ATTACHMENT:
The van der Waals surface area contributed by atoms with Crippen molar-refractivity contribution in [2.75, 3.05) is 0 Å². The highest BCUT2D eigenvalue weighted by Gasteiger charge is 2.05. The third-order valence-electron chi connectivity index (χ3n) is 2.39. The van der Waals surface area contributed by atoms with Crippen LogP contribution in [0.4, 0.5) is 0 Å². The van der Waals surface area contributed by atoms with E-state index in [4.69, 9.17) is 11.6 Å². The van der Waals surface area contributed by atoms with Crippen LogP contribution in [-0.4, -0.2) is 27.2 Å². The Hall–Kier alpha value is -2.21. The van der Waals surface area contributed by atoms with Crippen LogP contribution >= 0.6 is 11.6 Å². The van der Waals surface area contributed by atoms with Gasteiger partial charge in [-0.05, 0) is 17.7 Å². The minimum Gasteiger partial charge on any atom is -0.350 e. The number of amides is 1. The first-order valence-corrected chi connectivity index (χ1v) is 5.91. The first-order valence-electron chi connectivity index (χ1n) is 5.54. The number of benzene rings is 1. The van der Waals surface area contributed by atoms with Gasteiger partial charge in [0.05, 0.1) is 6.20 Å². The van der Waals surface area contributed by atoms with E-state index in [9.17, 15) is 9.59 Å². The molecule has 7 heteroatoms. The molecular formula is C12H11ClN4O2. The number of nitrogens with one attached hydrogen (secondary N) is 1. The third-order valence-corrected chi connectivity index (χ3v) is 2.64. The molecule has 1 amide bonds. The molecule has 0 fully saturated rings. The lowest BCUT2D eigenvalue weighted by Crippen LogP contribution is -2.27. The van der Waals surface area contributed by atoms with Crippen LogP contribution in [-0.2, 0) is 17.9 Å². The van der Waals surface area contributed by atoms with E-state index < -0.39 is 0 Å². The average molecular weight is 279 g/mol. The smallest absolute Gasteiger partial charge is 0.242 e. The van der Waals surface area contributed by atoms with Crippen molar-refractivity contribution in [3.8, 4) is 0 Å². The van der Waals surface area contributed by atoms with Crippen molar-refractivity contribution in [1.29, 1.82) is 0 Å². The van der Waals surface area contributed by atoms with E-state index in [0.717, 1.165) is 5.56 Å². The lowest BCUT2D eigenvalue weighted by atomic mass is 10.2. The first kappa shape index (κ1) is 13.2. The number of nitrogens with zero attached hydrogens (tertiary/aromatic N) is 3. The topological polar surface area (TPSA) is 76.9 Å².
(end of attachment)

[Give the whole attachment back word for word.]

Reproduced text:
The van der Waals surface area contributed by atoms with Crippen molar-refractivity contribution in [2.75, 3.05) is 0 Å². The highest BCUT2D eigenvalue weighted by Gasteiger charge is 2.05. The third-order valence-electron chi connectivity index (χ3n) is 2.39. The van der Waals surface area contributed by atoms with Crippen LogP contribution in [0.4, 0.5) is 0 Å². The van der Waals surface area contributed by atoms with E-state index in [4.69, 9.17) is 11.6 Å². The van der Waals surface area contributed by atoms with Crippen LogP contribution in [-0.4, -0.2) is 27.2 Å². The Hall–Kier alpha value is -2.21. The van der Waals surface area contributed by atoms with Crippen LogP contribution >= 0.6 is 11.6 Å². The van der Waals surface area contributed by atoms with Gasteiger partial charge in [-0.05, 0) is 17.7 Å². The minimum Gasteiger partial charge on any atom is -0.350 e. The number of amides is 1. The first-order valence-corrected chi connectivity index (χ1v) is 5.91. The first-order valence-electron chi connectivity index (χ1n) is 5.54. The number of benzene rings is 1. The van der Waals surface area contributed by atoms with Gasteiger partial charge in [0.05, 0.1) is 6.20 Å². The van der Waals surface area contributed by atoms with E-state index in [9.17, 15) is 9.59 Å². The molecule has 7 heteroatoms. The molecular formula is C12H11ClN4O2. The number of nitrogens with one attached hydrogen (secondary N) is 1. The third-order valence-corrected chi connectivity index (χ3v) is 2.64. The molecule has 1 amide bonds. The molecule has 0 fully saturated rings. The lowest BCUT2D eigenvalue weighted by Crippen LogP contribution is -2.27. The van der Waals surface area contributed by atoms with Crippen LogP contribution in [-0.2, 0) is 17.9 Å². The van der Waals surface area contributed by atoms with E-state index < -0.39 is 0 Å². The average molecular weight is 279 g/mol. The smallest absolute Gasteiger partial charge is 0.242 e. The van der Waals surface area contributed by atoms with Crippen molar-refractivity contribution in [3.8, 4) is 0 Å². The van der Waals surface area contributed by atoms with Crippen molar-refractivity contribution in [1.29, 1.82) is 0 Å². The van der Waals surface area contributed by atoms with E-state index in [0.717, 1.165) is 5.56 Å². The lowest BCUT2D eigenvalue weighted by atomic mass is 10.2. The first kappa shape index (κ1) is 13.2. The number of nitrogens with zero attached hydrogens (tertiary/aromatic N) is 3. The topological polar surface area (TPSA) is 76.9 Å².